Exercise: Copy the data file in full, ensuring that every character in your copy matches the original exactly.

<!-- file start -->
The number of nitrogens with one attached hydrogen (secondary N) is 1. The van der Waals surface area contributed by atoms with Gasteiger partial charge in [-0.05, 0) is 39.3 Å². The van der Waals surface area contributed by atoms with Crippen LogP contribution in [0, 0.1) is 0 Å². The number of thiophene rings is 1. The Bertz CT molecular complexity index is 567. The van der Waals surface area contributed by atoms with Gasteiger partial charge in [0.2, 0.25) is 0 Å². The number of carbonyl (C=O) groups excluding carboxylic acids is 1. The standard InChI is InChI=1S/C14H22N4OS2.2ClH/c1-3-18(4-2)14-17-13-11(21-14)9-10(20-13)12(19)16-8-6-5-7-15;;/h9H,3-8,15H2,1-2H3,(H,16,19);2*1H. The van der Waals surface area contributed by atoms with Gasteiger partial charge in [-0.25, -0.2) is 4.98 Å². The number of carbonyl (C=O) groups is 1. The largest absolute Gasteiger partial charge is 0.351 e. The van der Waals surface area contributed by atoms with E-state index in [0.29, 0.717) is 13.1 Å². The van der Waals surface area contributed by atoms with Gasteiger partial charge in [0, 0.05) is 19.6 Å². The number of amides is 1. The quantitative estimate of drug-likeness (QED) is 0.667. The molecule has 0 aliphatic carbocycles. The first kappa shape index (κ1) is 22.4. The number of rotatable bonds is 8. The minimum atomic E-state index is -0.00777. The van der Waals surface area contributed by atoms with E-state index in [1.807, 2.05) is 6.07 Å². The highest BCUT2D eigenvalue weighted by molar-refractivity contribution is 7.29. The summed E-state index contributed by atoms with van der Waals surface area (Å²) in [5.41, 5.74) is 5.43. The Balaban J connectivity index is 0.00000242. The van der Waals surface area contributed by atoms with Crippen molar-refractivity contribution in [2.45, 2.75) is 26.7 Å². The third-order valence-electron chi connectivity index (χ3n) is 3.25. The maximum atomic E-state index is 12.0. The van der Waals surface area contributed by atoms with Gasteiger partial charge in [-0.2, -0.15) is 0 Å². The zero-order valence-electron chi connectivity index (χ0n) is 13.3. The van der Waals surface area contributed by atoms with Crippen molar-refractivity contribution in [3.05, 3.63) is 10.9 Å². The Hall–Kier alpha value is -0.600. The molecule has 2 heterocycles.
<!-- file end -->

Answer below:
The number of nitrogens with one attached hydrogen (secondary N) is 1. The van der Waals surface area contributed by atoms with Gasteiger partial charge in [-0.05, 0) is 39.3 Å². The van der Waals surface area contributed by atoms with Crippen LogP contribution in [0, 0.1) is 0 Å². The number of thiophene rings is 1. The Bertz CT molecular complexity index is 567. The van der Waals surface area contributed by atoms with Gasteiger partial charge in [0.2, 0.25) is 0 Å². The number of carbonyl (C=O) groups excluding carboxylic acids is 1. The standard InChI is InChI=1S/C14H22N4OS2.2ClH/c1-3-18(4-2)14-17-13-11(21-14)9-10(20-13)12(19)16-8-6-5-7-15;;/h9H,3-8,15H2,1-2H3,(H,16,19);2*1H. The van der Waals surface area contributed by atoms with Gasteiger partial charge in [-0.25, -0.2) is 4.98 Å². The number of carbonyl (C=O) groups is 1. The largest absolute Gasteiger partial charge is 0.351 e. The van der Waals surface area contributed by atoms with E-state index in [0.29, 0.717) is 13.1 Å². The van der Waals surface area contributed by atoms with Gasteiger partial charge in [0, 0.05) is 19.6 Å². The number of amides is 1. The quantitative estimate of drug-likeness (QED) is 0.667. The molecule has 0 aliphatic carbocycles. The first kappa shape index (κ1) is 22.4. The number of rotatable bonds is 8. The minimum atomic E-state index is -0.00777. The van der Waals surface area contributed by atoms with E-state index in [1.807, 2.05) is 6.07 Å². The highest BCUT2D eigenvalue weighted by molar-refractivity contribution is 7.29. The summed E-state index contributed by atoms with van der Waals surface area (Å²) in [5.41, 5.74) is 5.43. The Balaban J connectivity index is 0.00000242. The van der Waals surface area contributed by atoms with Crippen molar-refractivity contribution in [2.45, 2.75) is 26.7 Å². The third-order valence-electron chi connectivity index (χ3n) is 3.25. The maximum atomic E-state index is 12.0. The van der Waals surface area contributed by atoms with Gasteiger partial charge in [-0.2, -0.15) is 0 Å². The zero-order valence-electron chi connectivity index (χ0n) is 13.3. The van der Waals surface area contributed by atoms with Crippen molar-refractivity contribution in [3.05, 3.63) is 10.9 Å². The Hall–Kier alpha value is -0.600. The molecule has 2 heterocycles.